Saturday, April 22, 2006

Spring Break

Several of my friends have written movingly in their blogs about what it was like to visit the gulf coast post-Hurricane. Recently, my normally ironic friend who keeps the Superannuated blog reported, with the analytical passion she normally reserves for bad dates and the semiotics of trivial annoyances, on the condition of New Orleans--a fucking mess, as one might expect.

Which leaves it to me to pick up the irony slack I guess. I'm here on the hurricane-shredded Gulf Coast, and I'm on vacation.

And tomorrow, my mother and her friend, who have been vacationing here all winter, are going to take me to gawp at Dauphin Island which, like many of the overdeveloped beach towns here, was pretty well flattened by Katrina. Devestation as tourist attraction, whee!

A moment of rationalization. I didn't come here _just_ to gawp. The pretty white and breezy barrier beaches of coastal Alabama have been, up until recently, the well-kept secret of middle-class southern summer vacationers and budget-minded northern snowbirds for the past several decades. My mom (northerner) came down here to join some friends who have vacationed here for the last decade, and come here every summer, even though Hurricane Ivan of two years ago tore up half the condos. So they were coming here anyway--the gawp potential was just an extra added tourist activity that doesn't stretch the budget. (Will the fact that I refused to let them take me to gawp at Biloxi earn me five fewer minutes in the place in hell reserved for those damned because they participated in even a moment of Schadenfreude Tourism?)

It's freaky down here anyway. The whole tropical vacation vibe seems forced at the outset here in the redneckiest end of Alabama. You have to drive through miles and miles and miles of too-fast highway, stripmall, blighted small town, gunshops, rebel flags and dreary gas stations to get here. When you do, the effect is as if a company of alien developers accidentally dropped a Generic North American Vacation Spot at random on a happenstance plot of empty beach and live oak brush. While southerners have their own party style, it's not remotely tropical--there's something all wrong about a Southern Baptist on a surfboard.

Even though the cause-effect relationship between overdeveloped barrier beaches and unprecedented hurricane destruction is empirically obvious here, equally unprecedented is the wholesale (or retail) escalation of highrise building right on the lakeshore. The funky little family summer homes on stilts, the modest stilty condos, the boxy littlle vintage motels, the goofy souvenir shops and the smattering of grander mcmansions that Hurricane Ivan tore up in 2004 and Katrina finished off are being left to rot themselves into official condemnation so the developers can tear them down and build 20+ story condos even closer to the water. Which they are doing even as I type. When the next wind hits, those things are going to go down like dominos from here to Pensecola. Nobody cares. They'll just collect the insurance money, which the big developers will get, even though none of the local homeowners and small businesses will ever see a dime. And it's all about deals and favors and influence anyway. The woman whose job it is to hand out building permits happens to be the police chief's daughter. Several federal indictments have already been handed out to condo developers in the next town for even less ethical practices. A litlte payoff here, a little political sponsorship there--it's all part of doing business down here.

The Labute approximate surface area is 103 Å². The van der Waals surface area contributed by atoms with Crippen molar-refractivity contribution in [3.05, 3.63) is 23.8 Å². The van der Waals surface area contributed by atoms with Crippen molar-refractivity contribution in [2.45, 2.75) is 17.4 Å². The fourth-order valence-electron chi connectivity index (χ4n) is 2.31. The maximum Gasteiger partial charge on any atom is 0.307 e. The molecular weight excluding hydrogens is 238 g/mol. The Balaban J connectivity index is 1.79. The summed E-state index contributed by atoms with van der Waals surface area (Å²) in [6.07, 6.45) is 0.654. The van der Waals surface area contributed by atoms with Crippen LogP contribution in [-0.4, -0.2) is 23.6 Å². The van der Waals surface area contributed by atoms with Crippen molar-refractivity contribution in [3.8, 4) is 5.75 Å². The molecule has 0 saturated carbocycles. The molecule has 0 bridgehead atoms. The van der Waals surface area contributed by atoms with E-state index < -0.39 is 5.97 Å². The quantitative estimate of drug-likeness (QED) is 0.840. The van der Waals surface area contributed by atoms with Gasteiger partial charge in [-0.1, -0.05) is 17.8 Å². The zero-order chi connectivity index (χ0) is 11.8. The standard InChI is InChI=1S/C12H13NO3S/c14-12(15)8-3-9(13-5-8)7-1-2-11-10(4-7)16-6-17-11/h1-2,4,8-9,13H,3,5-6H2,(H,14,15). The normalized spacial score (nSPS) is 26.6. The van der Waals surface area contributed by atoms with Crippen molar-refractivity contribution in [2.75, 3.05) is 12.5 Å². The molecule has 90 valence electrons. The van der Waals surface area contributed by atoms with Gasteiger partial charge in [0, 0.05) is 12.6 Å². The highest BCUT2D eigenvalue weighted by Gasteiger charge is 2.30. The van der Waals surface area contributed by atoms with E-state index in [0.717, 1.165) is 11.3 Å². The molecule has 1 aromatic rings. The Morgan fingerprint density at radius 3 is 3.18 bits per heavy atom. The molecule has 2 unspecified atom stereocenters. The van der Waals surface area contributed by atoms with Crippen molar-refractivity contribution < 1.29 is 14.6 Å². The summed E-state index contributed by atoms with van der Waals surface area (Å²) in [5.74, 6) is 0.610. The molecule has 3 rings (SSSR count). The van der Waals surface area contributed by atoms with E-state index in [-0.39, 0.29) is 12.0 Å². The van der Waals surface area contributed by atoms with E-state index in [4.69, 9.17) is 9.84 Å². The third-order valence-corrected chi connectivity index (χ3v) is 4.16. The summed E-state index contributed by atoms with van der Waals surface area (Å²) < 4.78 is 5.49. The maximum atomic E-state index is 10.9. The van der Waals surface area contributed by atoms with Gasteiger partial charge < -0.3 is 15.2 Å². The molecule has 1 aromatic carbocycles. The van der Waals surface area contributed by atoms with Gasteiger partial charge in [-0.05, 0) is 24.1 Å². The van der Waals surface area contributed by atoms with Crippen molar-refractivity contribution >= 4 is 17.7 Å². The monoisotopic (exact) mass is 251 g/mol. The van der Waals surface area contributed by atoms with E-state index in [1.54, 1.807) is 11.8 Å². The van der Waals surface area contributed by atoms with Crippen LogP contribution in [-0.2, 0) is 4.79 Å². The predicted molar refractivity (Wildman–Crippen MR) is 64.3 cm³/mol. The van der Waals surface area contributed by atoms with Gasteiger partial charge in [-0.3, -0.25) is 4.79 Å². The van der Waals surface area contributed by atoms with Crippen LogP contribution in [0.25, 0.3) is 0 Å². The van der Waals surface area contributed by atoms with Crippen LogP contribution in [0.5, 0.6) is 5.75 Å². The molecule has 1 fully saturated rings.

Apparently, this place was also once a big spring break destination for the college kids, but hardly any of them showed this year. It harshes their mellow, the prospect of partying in devestation they didn't gleefully cause themselves.

There's also stuff I like here. There's a club called Florabama on the Florida/Alabama border. The whole thing--two stories of it, is built all out of scrap plywood and plastic walls, PVC pipe and plastic tarp for the roof, some galvanized metal pipe for rails and some creaky wooden stairs. There's mardi gras beads and women's lingerie dangling from the ceiling, and all the bathrooms are porta potties. The whole effect reminded me of Burning Man, only this place is permanent. I like the fine white sand and the bluegreen water and the warm chilly breeze. The place where my mom is staying is incredibly cush for a middle-class budget, with views of the much more tranquil and less fucked up lagoon. Also, the seafood is awesome. I've been gorging on gulf shrimp, hushpuppies and frivolous cocktails.

This morning, watching local tv news, I developed a theory about the inexplicable religious fanaticism of the deep south. On local tv news were three consecutive items: 1. Two men who had been arrested for dragging a donkey behind a truck for several miles 2. The arrest of the minister's wife the next town over for having shot and killed her husband (infidelity was not her motive! says the tv) 3. a political ad for the Lt. Gov of Alabama that touted the following qualifications: he was a Conservative Christian; he led Bible study groups; he had no prior political experience.

People pray so much down here because they're already neck-deep in this funhouse Hell, and whatever they imagine The Bad Place to be makes this all look normal.
Mon, March 27, 2006 - 10:55 PM — permalink - 0 comments - add a comment


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